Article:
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J Agric Food Chem. 2011 Feb 9;59(3):995-1004. doi: 10.1021/jf1036454. Epub 2011 Jan 14.

Quantitative analysis of steroidal glycosides in different organs of Easter lily (Lilium longiflorum Thunb.) by LC-MS/MS.

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  • 1Department of Plant Biology and Pathology, Rutgers - The State University of New Jersey, New Brunswick, New Jersey 08901, USA.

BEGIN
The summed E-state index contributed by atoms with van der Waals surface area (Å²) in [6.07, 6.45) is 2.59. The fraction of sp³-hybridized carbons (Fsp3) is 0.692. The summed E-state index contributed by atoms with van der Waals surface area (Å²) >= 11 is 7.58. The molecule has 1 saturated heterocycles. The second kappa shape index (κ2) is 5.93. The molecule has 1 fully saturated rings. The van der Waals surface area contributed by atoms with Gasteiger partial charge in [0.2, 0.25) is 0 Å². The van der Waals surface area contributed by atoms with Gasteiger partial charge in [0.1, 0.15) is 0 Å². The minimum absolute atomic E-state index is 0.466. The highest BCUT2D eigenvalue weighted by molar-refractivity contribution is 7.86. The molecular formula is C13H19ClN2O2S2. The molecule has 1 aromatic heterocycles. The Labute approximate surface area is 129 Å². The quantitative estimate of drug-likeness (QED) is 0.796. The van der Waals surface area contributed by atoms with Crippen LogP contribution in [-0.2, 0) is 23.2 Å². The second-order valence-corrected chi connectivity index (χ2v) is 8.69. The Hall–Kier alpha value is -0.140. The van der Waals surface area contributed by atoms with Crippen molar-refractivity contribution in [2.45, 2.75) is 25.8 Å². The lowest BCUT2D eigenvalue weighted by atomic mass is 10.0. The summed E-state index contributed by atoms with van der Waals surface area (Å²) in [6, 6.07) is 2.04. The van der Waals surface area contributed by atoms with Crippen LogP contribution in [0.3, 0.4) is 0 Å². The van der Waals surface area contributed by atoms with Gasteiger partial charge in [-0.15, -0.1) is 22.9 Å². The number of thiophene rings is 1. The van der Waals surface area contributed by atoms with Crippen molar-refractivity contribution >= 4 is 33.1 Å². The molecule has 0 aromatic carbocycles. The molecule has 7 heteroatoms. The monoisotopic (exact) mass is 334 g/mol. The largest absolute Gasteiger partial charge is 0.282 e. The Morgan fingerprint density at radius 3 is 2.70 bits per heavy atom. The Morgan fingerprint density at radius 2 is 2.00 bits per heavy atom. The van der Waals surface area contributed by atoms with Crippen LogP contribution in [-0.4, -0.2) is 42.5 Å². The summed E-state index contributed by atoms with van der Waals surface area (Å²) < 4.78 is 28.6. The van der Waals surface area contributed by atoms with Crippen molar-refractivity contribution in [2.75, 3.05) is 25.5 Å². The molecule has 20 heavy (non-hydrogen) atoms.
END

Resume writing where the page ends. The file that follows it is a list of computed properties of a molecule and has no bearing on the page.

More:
The bulbs of the Easter lily ( Lilium longiflorum Thunb.) are regularly consumed in Asia as both food and medicine, and the beautiful white flowers are appreciated worldwide as an attractive ornamental. The Easter lily is a rich source of steroidal glycosides, a group of compounds that may be responsible for some of the traditional medicinal uses of lilies. Since the appearance of recent reports on the role steroidal glycosides in animal and human health, there is increasing interest in the concentration of these natural products in plant-derived foods. A LC-MS/MS method performed in multiple reaction monitoring (MRM) mode was used for the quantitative analysis of two steroidal glycoalkaloids and three furostanol saponins, in the different organs of L. longiflorum. The highest concentrations of the total five steroidal glycosides were 12.02 ± 0.36, 10.09 ± 0.23, and 9.36 ± 0.27 mg/g dry weight in flower buds, lower stems, and leaves, respectively. The highest concentrations of the two steroidal glycoalkaloids were 8.49 ± 0.3, 6.91 ± 0.22, and 5.83 ± 0.15 mg/g dry weight in flower buds, leaves, and bulbs, respectively. In contrast, the highest concentrations of the three furostanol saponins were 4.87 ± 0.13, 4.37 ± 0.07, and 3.53 ± 0.06 mg/g dry weight in lower stems, fleshy roots, and flower buds, respectively. The steroidal glycoalkaloids were detected in higher concentrations as compared to the furostanol saponins in all of the plant organs except the roots. The ratio of the steroidal glycoalkaloids to furostanol saponins was higher in the plant organs exposed to light and decreased in proportion from the aboveground organs to the underground organs. Additionally, histological staining of bulb scales revealed differential furostanol accumulation in the basal plate, bulb scale epidermal cells, and vascular bundles, with little or no staining in the mesophyll of the bulb scale. An understanding of the distribution of steroidal glycosides in the different organs of L. longiflorum is the first step in developing insight into the role these compounds play in plant biology and chemical ecology and aids in the development of extraction and purification methodologies for food, health, and industrial applications. In the present study, (22R,25R)-spirosol-5-en-3β-yl O-α-l-rhamnopyranosyl-(1→2)-β-d-glucopyranosyl-(1→4)-β-d-glucopyranoside, (22R,25R)-spirosol-5-en-3β-yl O-α-l-rhamnopyranosyl-(1→2)-[6-O-acetyl-β-d-glucopyranosyl-(1→4)]-β-d-glucopyranoside, (25R)-26-O-(β-d-glucopyranosyl)furost-5-ene-3β,22α,26-triol 3-O-α-l-rhamnopyranosyl-(1→2)-β-d-glucopyranosyl-(1→4)-β-d-glucopyranoside, (25R)-26-O-(β-d-glucopyranosyl)furost-5-ene-3β,22α,26-triol 3-O-α-l-rhamnopyranosyl-(1→2)-α-l-arabinopyranosyl-(1→3)-β-d-glucopyranoside, and (25R)-26-O-(β-d-glucopyranosyl)furost-5-ene-3β,22α,26-triol 3-O-α-l-rhamnopyranosyl-(1→2)-α-l-xylopyranosyl-(1→3)-β-d-glucopyranoside were quantified in the different organs of L. longiflorum for the first time.

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